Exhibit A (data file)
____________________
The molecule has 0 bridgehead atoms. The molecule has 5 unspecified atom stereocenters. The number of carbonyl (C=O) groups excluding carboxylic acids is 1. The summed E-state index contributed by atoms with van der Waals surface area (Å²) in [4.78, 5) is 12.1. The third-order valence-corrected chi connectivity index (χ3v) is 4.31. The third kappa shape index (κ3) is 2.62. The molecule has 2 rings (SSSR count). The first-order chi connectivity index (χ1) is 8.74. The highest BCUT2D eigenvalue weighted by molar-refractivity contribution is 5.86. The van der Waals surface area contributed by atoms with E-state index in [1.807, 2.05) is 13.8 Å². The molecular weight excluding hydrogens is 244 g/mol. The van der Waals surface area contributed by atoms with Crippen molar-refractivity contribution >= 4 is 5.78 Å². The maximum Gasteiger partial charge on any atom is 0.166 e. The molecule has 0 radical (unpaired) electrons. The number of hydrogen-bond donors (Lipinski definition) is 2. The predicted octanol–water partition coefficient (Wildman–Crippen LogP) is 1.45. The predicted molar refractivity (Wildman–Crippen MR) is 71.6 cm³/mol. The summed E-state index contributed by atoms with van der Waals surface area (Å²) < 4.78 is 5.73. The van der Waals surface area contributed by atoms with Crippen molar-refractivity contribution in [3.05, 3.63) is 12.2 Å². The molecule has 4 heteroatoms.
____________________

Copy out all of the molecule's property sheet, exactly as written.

The molecule has 0 bridgehead atoms. The molecule has 5 unspecified atom stereocenters. The number of carbonyl (C=O) groups excluding carboxylic acids is 1. The summed E-state index contributed by atoms with van der Waals surface area (Å²) in [4.78, 5) is 12.1. The third-order valence-corrected chi connectivity index (χ3v) is 4.31. The third kappa shape index (κ3) is 2.62. The molecule has 2 rings (SSSR count). The first-order chi connectivity index (χ1) is 8.74. The highest BCUT2D eigenvalue weighted by molar-refractivity contribution is 5.86. The van der Waals surface area contributed by atoms with E-state index in [1.807, 2.05) is 13.8 Å². The molecular weight excluding hydrogens is 244 g/mol. The van der Waals surface area contributed by atoms with Crippen molar-refractivity contribution >= 4 is 5.78 Å². The maximum Gasteiger partial charge on any atom is 0.166 e. The molecule has 0 radical (unpaired) electrons. The number of hydrogen-bond donors (Lipinski definition) is 2. The predicted octanol–water partition coefficient (Wildman–Crippen LogP) is 1.45. The predicted molar refractivity (Wildman–Crippen MR) is 71.6 cm³/mol. The summed E-state index contributed by atoms with van der Waals surface area (Å²) < 4.78 is 5.73. The van der Waals surface area contributed by atoms with Crippen molar-refractivity contribution in [3.05, 3.63) is 12.2 Å². The molecule has 4 heteroatoms.